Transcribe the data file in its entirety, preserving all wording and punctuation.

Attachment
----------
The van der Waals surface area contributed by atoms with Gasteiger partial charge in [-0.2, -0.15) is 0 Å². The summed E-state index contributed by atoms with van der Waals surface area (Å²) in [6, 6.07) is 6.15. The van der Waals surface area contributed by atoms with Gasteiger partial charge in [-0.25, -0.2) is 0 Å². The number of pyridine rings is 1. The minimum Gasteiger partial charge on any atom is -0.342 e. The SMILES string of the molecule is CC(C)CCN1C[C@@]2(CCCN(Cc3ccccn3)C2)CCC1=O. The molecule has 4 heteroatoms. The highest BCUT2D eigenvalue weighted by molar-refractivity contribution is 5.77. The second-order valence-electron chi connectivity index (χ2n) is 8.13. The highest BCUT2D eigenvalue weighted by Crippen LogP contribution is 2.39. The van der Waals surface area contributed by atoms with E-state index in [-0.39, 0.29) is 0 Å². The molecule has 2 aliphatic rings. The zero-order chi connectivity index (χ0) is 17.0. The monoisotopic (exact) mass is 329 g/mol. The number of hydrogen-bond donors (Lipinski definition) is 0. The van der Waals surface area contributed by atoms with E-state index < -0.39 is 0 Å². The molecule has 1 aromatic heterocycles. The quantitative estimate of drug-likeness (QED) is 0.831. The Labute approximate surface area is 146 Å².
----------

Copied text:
The van der Waals surface area contributed by atoms with Gasteiger partial charge in [-0.2, -0.15) is 0 Å². The summed E-state index contributed by atoms with van der Waals surface area (Å²) in [6, 6.07) is 6.15. The van der Waals surface area contributed by atoms with Gasteiger partial charge in [-0.25, -0.2) is 0 Å². The number of pyridine rings is 1. The minimum Gasteiger partial charge on any atom is -0.342 e. The SMILES string of the molecule is CC(C)CCN1C[C@@]2(CCCN(Cc3ccccn3)C2)CCC1=O. The molecule has 4 heteroatoms. The highest BCUT2D eigenvalue weighted by molar-refractivity contribution is 5.77. The second-order valence-electron chi connectivity index (χ2n) is 8.13. The highest BCUT2D eigenvalue weighted by Crippen LogP contribution is 2.39. The van der Waals surface area contributed by atoms with E-state index in [-0.39, 0.29) is 0 Å². The molecule has 2 aliphatic rings. The zero-order chi connectivity index (χ0) is 17.0. The monoisotopic (exact) mass is 329 g/mol. The number of hydrogen-bond donors (Lipinski definition) is 0. The van der Waals surface area contributed by atoms with E-state index < -0.39 is 0 Å². The molecule has 1 aromatic heterocycles. The quantitative estimate of drug-likeness (QED) is 0.831. The Labute approximate surface area is 146 Å².